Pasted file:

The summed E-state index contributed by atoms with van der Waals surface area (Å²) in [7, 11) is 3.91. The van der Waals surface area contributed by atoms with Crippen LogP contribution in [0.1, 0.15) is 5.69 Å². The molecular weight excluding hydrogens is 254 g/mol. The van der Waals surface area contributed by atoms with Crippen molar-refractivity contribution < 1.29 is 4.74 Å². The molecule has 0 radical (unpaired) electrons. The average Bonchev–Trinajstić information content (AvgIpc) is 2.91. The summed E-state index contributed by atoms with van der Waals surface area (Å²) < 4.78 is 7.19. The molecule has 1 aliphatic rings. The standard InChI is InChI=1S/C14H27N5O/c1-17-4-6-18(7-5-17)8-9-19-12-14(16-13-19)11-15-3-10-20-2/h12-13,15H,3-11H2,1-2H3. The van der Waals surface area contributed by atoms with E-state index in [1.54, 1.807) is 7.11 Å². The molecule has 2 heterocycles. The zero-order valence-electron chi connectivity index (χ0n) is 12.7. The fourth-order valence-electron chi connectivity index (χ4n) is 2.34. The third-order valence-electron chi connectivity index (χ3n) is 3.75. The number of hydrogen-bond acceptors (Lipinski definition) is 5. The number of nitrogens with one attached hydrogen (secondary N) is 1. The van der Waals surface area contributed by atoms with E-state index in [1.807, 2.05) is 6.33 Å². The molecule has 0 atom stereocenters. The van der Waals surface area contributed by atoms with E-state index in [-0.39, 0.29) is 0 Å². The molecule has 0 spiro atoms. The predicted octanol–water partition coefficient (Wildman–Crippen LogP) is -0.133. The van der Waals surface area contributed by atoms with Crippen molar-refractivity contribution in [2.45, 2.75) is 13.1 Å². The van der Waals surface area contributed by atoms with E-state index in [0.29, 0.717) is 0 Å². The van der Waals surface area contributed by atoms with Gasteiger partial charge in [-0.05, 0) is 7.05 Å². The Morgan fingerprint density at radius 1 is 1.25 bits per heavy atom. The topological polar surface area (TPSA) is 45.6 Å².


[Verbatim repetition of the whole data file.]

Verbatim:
The summed E-state index contributed by atoms with van der Waals surface area (Å²) in [7, 11) is 3.91. The van der Waals surface area contributed by atoms with Crippen LogP contribution in [0.1, 0.15) is 5.69 Å². The molecular weight excluding hydrogens is 254 g/mol. The van der Waals surface area contributed by atoms with Crippen molar-refractivity contribution < 1.29 is 4.74 Å². The molecule has 0 radical (unpaired) electrons. The average Bonchev–Trinajstić information content (AvgIpc) is 2.91. The summed E-state index contributed by atoms with van der Waals surface area (Å²) < 4.78 is 7.19. The molecule has 1 aliphatic rings. The standard InChI is InChI=1S/C14H27N5O/c1-17-4-6-18(7-5-17)8-9-19-12-14(16-13-19)11-15-3-10-20-2/h12-13,15H,3-11H2,1-2H3. The van der Waals surface area contributed by atoms with E-state index in [1.54, 1.807) is 7.11 Å². The molecule has 2 heterocycles. The zero-order valence-electron chi connectivity index (χ0n) is 12.7. The fourth-order valence-electron chi connectivity index (χ4n) is 2.34. The third-order valence-electron chi connectivity index (χ3n) is 3.75. The number of hydrogen-bond acceptors (Lipinski definition) is 5. The number of nitrogens with one attached hydrogen (secondary N) is 1. The van der Waals surface area contributed by atoms with E-state index in [1.807, 2.05) is 6.33 Å². The molecule has 0 atom stereocenters. The van der Waals surface area contributed by atoms with E-state index in [-0.39, 0.29) is 0 Å². The molecule has 0 spiro atoms. The predicted octanol–water partition coefficient (Wildman–Crippen LogP) is -0.133. The van der Waals surface area contributed by atoms with Crippen molar-refractivity contribution in [2.45, 2.75) is 13.1 Å². The van der Waals surface area contributed by atoms with E-state index in [0.29, 0.717) is 0 Å². The van der Waals surface area contributed by atoms with Gasteiger partial charge in [-0.05, 0) is 7.05 Å². The Morgan fingerprint density at radius 1 is 1.25 bits per heavy atom. The topological polar surface area (TPSA) is 45.6 Å².